KANSAS CITY, Mo. -- It was already a bad day for Tom McKown.
"I got ready to hit my exit and I hit some black ice," said McKown of Smithville, Mo. It sent him across three lanes of I-435 and into the path of an oncoming car.
Then Mckown's bad day got even worse.
"I feel like it was the police department that put me in this position," McKown said.
At first he said the Kansas City police officer was helpful, asking McKown if he needed medical attention and who he wanted to tow his car.
McKown requested a tow company that would take his car directly to his Smithville home. But before that tow showed up, a different tow truck, Andy's Tow, stopped at the scene.
"He walked by my car and talked to the officer," recalled McKown. "They were back there a little while and they both come up and they both said they needed to get my car off the highway right away."
McKown said the police officer asked him if he would let Andy's Tow haul away his car. Thinking he had no choice, McKown agreed but asked about the tow he'd already ordered, which was just minutes away.
"The police officer said `we can cancel that.' "
Tow driver Andy Benedict towed McKown's car a few blocks away then handed McKown's vehicle to another tow company Fladung who then towed it to North Star Auto. North Star is a favorite dropping off point for tow companies that charge high prices, according to an expert.
McKown was charged $776 by Fladung, more than triple what he would have paid if police had allowed him to use the tow company he'd requested.
Although both Andy's Tow and Fladung insist they did nothing wrong , what happened to McKown should never have happened.
In 2010, Kansas City passed a law to stop rogue companies from racing to wrecks then charging outrageous prices for the tow. Tow truck drivers who break the law are supposed to be ticketed by police.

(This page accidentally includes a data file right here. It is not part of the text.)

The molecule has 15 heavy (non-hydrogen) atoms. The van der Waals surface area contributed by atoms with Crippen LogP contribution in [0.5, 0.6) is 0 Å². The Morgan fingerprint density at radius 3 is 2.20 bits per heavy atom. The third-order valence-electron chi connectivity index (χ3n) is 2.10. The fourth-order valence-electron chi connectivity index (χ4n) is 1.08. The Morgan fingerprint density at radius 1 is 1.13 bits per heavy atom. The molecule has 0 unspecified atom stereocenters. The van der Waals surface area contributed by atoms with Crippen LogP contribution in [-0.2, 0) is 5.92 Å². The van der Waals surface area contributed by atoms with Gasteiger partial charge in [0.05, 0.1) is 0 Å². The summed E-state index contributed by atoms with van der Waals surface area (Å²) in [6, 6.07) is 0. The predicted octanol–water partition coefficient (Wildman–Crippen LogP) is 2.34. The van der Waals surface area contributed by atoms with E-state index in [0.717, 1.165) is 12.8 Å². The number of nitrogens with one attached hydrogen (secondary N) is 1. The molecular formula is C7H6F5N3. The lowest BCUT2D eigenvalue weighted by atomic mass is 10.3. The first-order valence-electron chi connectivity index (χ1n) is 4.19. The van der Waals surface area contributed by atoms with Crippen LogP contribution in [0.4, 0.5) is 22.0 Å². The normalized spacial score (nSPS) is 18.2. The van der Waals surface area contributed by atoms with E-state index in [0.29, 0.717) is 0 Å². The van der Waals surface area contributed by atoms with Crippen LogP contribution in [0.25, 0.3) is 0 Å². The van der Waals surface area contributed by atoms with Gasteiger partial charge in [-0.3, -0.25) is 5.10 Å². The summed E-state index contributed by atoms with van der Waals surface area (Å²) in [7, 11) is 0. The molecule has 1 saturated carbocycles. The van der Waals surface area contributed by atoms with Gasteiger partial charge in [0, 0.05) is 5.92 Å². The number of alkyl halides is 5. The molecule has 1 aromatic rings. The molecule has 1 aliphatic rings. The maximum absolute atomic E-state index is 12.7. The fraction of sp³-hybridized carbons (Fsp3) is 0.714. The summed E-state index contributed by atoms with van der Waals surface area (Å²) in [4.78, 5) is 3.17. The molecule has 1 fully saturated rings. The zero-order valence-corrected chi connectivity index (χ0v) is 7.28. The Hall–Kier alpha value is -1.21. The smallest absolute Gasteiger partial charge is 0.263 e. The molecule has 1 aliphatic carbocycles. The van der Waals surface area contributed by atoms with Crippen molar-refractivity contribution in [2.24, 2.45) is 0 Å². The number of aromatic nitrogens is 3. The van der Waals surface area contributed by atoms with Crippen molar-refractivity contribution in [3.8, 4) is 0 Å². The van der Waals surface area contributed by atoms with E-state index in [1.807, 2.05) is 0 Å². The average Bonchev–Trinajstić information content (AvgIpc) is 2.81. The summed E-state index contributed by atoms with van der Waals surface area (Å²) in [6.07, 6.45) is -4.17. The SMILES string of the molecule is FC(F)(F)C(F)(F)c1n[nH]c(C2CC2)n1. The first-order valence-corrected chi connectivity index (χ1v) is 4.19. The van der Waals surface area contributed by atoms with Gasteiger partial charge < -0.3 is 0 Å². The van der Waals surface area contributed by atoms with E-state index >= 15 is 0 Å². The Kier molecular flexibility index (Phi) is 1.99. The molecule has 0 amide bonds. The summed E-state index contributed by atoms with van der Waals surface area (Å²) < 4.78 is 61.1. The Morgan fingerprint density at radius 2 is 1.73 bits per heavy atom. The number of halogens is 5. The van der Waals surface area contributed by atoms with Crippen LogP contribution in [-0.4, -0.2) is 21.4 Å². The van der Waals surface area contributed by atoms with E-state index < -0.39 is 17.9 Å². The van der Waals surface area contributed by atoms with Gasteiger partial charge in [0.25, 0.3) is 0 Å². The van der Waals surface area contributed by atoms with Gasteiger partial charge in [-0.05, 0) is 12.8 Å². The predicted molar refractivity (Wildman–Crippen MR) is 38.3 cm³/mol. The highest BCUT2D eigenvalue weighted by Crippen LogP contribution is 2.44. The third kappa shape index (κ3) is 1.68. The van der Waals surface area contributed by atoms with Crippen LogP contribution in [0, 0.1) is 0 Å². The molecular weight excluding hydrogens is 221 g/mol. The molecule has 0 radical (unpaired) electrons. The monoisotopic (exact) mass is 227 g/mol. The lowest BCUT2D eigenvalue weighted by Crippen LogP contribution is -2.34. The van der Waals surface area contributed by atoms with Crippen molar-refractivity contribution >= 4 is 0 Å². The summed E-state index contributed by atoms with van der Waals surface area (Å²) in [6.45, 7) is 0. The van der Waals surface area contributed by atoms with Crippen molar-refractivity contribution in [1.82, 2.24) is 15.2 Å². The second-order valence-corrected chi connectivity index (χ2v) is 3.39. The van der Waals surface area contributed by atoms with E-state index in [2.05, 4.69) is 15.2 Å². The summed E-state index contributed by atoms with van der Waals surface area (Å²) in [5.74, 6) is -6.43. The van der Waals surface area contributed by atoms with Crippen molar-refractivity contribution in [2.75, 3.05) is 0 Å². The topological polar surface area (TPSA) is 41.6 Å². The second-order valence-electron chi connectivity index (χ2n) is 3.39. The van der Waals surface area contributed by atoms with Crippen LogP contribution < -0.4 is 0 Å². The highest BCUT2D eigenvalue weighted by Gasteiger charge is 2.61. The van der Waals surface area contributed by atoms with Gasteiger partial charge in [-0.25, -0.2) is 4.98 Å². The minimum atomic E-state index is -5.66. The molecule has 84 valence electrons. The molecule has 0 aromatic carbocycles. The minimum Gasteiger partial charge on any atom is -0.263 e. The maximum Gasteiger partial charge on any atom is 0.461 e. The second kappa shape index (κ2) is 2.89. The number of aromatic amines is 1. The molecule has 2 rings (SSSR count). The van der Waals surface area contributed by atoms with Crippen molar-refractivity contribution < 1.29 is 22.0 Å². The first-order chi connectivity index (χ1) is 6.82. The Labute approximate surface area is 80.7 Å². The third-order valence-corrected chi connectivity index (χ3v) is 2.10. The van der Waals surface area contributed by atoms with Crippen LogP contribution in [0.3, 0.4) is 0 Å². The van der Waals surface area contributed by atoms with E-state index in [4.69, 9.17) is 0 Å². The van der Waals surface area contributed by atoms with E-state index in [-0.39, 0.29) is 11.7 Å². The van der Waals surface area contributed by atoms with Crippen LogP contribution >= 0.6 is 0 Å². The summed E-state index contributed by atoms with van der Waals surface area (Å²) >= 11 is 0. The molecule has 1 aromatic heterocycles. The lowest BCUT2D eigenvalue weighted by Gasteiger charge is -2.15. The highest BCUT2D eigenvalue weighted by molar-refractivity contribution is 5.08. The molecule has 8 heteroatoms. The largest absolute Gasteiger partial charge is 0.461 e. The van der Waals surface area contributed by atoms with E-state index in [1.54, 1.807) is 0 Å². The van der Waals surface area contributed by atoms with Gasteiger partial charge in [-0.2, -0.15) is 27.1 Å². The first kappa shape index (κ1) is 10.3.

In fact a few weeks before McKown's accident, police cited the same tow truck driver Andy Benedict of Andy's Tow for showing up at another wreck. That case heads to court next month.
Kansas City Tow Lot Director Nate Pare said wreck-running keeps happening in Kansas City because police allow it.
"I think by the ordinance it's very clear that's not an acceptable act, but I think inside the police department they ask their officers to use their discretion," Pare said.
We tried repeatedly to ask Kansas City Police about this. When police stopped returning our calls, we showed up at a Police Commissioners meeting. Police Spokesman Captain Tye Grant would only talk to us off camera. He said it's never OK for a police officer to ignore the law. Right before our story deadline, police contacted FOX 4 again, saying they looked into McKown's case and feel comfortable the officer made a good decision by letting Andy's Tow clear the scene quickly.
But it's not about just one complaint, Pare said it happens all the time.
"I get those complaints weekly," he said.
In fact, here's another one.
" I was right under Bartle Hall on the exit ramp under I-70," said Samantha Stultz who was hit by another car on her way to work in Kansas City.
Stultz called 911, but even before police arrived a tow truck was on the scene from Auto Tow and Recovery.
"He said he heard it on his scanner and came right over," she said.
That's against the law and the tow truck driver should have been ticketed. But instead of ticketing the driver, the police officer encouraged Stultz to use him.
"Alright we need to get this space cleared out as quickly as possible," Stultz recalled the officer telling her. "He's going to go ahead and tow your truck is that OK with you? "
She asked the officer whether she should call her insurance company first since she had towing coverage. But Stultz said the officer told her it would not matter either way. It would be the same cost.
Actually it did matter. What would have been a free tow under her insurance ended up costing $400 in towing and storage fees.
Stultz said she felt misled by police.
"I feel you are taught from an early age that you can always trust a police officer," Stultz said.
Now she's not sure who to trust.
Auto Tow and Recovery tells us it fired the driver not long after Stultz' wreck for violating company policy. Police tell us that anyone who feels a police officer didn't follow the law at an accident scene, should report the officer to the police department.
Additionally, Captain Grant said the Kansas City Police Department strongly supports the tow ordinance and if an officer isn't following the ordinance the police would like to know about it.
How to protect yourself from being scammed by a tow truck company:
- Have the name and number of a tow truck company you trust and use it.
- Insist police order a city tow. The maximum charge is $240.
- Refuse to use any tow truck driver that pulled up to the scene without being summoned. They are already breaking the law.